Udev should be capable of detecting your hardware without problems and evdev () is the modern, hotplugging input driver for almost all devices so in most cases, installing input drivers is not needed. At this point, evdev has already been installed as a dependency of Xorg.
If evdev does not support your device, install the needed driver from the xorg-input-drivers group.
For a complete list of available input drivers, invoke a pacman search:
# pacman -Ss xf86-input | less
Laptop users (or users with a touchscreen) will also need the synaptics package to allow X to configure the touchpad/touchscreen:
# pacman -S xf86-input-synaptics
Configure X (Optional)
X Server features auto-configuration and therefore can function without an
xorg.conf. If you still wish to manually configure X Server, please see the Xorg wiki page.
If you do not use a standard US keyboard, you need to set the keyboard layout in
Section "InputClass" Identifier "evdev keyboard catchall" MatchIsKeyboard "on" MatchDevicePath "/dev/input/event*" Driver "evdev" Option "XkbLayout" "be" EndSection
If, for example, you wish to use a variant of the US keyboard, add the following into the same section from the previous example:
Option "XkbLayout" "us" Option "XkbVariant" "dvorak"
/usr/share/X11/xkb/rules/base.lst(see text after line beginning with
! layout). For instance the layout: gb corresponds to "English (UK)".
This section will explain how to start a very basic graphical environment in order to test X. This uses the simple default X window manager, twm.
Install the default test environment:
# pacman -S xorg-twm xorg-xclock xterm
The default X environment is rather bare. This section below will deal with installing a desktop environment or window manager of your choice to supplement X.
If you installed Xorg before creating your regular user, there will be an empty
.xinitrc file in your $HOME that you need to either delete or edit in order to start a graphical environment. Simply deleting it will cause X to run with the default environment (twm, xclock, xterm).
$ rm ~/.xinitrc
# pacman -S dbus
Start the dbus daemon:
# rc.d start dbus
/usr/sbin/rc.dis an Arch-peculiar command which acts as a shortcut for executing daemon actions in place of using the full
/etc/rc.d/daemonpath commonly used in other distributions.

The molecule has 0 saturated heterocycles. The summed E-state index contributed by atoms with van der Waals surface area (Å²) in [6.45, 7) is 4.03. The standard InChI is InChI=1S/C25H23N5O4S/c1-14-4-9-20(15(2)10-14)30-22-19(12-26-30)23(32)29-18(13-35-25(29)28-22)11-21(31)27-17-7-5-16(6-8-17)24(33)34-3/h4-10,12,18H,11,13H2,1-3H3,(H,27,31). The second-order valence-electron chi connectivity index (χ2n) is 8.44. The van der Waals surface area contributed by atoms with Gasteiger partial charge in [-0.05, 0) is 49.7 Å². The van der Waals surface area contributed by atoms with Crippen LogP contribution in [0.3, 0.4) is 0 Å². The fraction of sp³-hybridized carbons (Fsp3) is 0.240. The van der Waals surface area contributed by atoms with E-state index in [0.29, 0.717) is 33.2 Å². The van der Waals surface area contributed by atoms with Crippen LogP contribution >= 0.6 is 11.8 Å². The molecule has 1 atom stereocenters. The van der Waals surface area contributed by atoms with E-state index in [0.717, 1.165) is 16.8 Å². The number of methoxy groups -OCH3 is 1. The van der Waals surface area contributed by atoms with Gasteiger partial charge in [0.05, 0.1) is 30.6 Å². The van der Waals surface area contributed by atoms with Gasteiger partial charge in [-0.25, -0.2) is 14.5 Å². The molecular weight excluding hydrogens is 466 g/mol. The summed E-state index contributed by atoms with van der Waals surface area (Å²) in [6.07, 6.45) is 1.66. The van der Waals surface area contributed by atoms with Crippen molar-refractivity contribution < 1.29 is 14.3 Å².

Add dbus to the
DAEMONS array in
/etc/rc.conf so it starts automatically on boot:
DAEMONS=(... dbus ...)
xorg.conf, as described here.
Finally, start Xorg:
$ xinit -- /usr/bin/X -nolisten tcp
A few movable windows should show up, and your mouse should work. Once you are satisfied that X installation was a success, you may exit out of X by issuing the
exit command into the prompts until you return to the console.
If the screen goes black, you may still attempt to switch to a different virtual console (Template:Keypress, for example), and login blindly as root, followed by Template:Keypress, followed by root's password followed by Template:Keypress.
You can attempt to kill the X server with
/usr/bin/pkill (note the capital letter X):
# pkill X
If pkill does not work, reboot blindly with:
In case of errors
If a problem occurs, look for errors in
/var/log/Xorg.0.log. Be on the lookout for any lines beginning with
(EE) which represent errors, and also
(WW) which are warnings that could indicate other issues.
$ grep EE /var/log/Xorg.0.log
Errors may also be searched for in the console output of the virtual console from which X was started.
See the Xorg article for detailed instructions and troubleshooting.
If you are still having trouble after consulting the Xorg article and need assistance via the Arch forums, be sure to install and use :
# pacman -S wgetpaste
Use wgetpaste and provide links for the following files when asking for help in your forum post:
Use it like so:
$ wgetpaste </path/to/file>
Post the corresponding links given within your forum post. Be sure to provide appropriate hardware and driver information as well.
At this point, you may wish to save time by installing visually pleasing, true type fonts, before installing a desktop environment/window manager. DejaVu is a set of high quality, general-purpose fonts.
# pacman -S ttf-dejavu
- Refer to Font Configuration for how to configure font rendering and Fonts for font suggestions and installation instructions.
- Steps to install Microsoft fonts are detailed in the MS Fonts article.
Choose and install a graphical interface
The X Window System provides the basic framework for building a graphical user interface (GUI).
- Window Manager (WM)
- Controls the placement and appearance of application windows in conjunction with the X Window System. See Window managers for more information.
- Desktop Environment (DE)
- Works atop and in conjunction with X, to provide a completely functional and dynamic GUI. A DE typically provides a window manager, icons, applets, windows, toolbars, folders, wallpapers, a suite of applications and abilities like drag and drop. See Desktop environments for more information.
After installing a graphical interface, you may wish to continue with General Recommendations for post-installation instructions.
Methods for starting your Graphical Environment
You might prefer to start X manually from your terminal rather than booting straight into the desktop. For DE-specific commands, please see the wiki page corrosponding to your DE for more information. For more generic X commands, please see the section on the Xorg page.
You might prefer to have the desktop start automatically during boot instead of starting X manually. See Display Manager for instructions on using a login manager or Start X at Boot for two lightweight methods that do not rely on a display manager.
For a list of applications that may be of interest, see Common Applications.